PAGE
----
Cluskey is educated at St. Vincent’s C.B.S. in Glasnevin. He works as a butcher and then joins the Labour Party. He quickly becomes a branch secretary in the Workers’ Union of Ireland. At the 1965 general election he is elected as a Labour Party Teachta Dála (TD) for the Dublin South-Central constituency. In 1968 he is elected Lord Mayor of Dublin. In 1973 he is appointed Parliamentary Secretary to the Minister for Social Welfare, Brendan Corish. He introduces sweeping reforms to the area while he holds that position. He plays a leading role in initiating the EU Poverty Programmes.
The Fine Gael–Labour Party coalition is defeated at the 1977 general election resulting in the resignation of Brendan Corish as Labour Party leader. Cluskey is elected the new leader of the Labour Party. In 1981, the Labour Party enters into a coalition government with Fine Gael. However Cluskey has lost his seat in Dáil Éireann at the 1981 general election and with it the party leadership. He is appointed on July 1, 1981 as a Member of the European Parliament (MEP) for Dublin, replacing Michael O’Leary, who had resigned the seat after succeeding Cluskey as Labour leader.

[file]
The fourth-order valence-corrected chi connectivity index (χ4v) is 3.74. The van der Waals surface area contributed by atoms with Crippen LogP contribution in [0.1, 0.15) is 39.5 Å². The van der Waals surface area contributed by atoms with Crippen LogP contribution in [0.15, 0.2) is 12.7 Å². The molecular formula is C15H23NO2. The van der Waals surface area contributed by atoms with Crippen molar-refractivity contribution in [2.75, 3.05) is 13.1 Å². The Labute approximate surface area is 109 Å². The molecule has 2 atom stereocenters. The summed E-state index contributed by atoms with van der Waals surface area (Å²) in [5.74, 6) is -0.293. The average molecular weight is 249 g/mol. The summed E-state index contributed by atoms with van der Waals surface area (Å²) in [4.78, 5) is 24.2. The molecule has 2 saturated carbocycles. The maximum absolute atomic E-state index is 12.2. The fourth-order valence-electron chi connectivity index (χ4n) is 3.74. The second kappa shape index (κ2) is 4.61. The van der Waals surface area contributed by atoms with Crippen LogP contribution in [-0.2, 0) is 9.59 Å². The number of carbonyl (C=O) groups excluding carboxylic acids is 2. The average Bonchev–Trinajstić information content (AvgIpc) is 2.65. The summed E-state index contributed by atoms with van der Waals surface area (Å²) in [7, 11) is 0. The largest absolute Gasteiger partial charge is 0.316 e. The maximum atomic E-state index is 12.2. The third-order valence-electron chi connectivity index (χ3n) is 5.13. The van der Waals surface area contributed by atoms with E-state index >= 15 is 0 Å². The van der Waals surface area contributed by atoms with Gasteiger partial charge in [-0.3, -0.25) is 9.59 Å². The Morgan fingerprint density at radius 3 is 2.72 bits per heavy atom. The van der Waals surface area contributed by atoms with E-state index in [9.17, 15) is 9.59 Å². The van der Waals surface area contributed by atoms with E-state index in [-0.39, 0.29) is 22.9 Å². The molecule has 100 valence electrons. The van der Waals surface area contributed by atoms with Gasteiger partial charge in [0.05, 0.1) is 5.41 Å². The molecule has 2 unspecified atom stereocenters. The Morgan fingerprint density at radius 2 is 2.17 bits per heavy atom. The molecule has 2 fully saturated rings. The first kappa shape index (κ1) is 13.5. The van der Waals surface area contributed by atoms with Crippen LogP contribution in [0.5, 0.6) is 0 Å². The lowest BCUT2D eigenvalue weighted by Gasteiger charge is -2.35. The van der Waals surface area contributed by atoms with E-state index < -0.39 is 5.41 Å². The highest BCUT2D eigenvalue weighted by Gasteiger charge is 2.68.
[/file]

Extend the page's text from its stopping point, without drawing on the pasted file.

The coalition government falls in January 1982 over a budget dispute, and Cluskey is re-elected to the Dáil at the February 1982 general election. When the coalition returns to office after the November 1982 election, Cluskey is appointed as Minister for Trade, Commerce and Tourism. He then resigns from the European Parliament, to be replaced by Brendan Halligan.
On December 8, 1983 Cluskey resigns as Minister due to a fundamental disagreement over government policy about the Dublin Gas Company. He retains his Dáil seat in the 1987 general election.
Following his re-election Cluskey’s health begins to deteriorate. He dies in Dublin on May 7, 1989 following a long battle with cancer.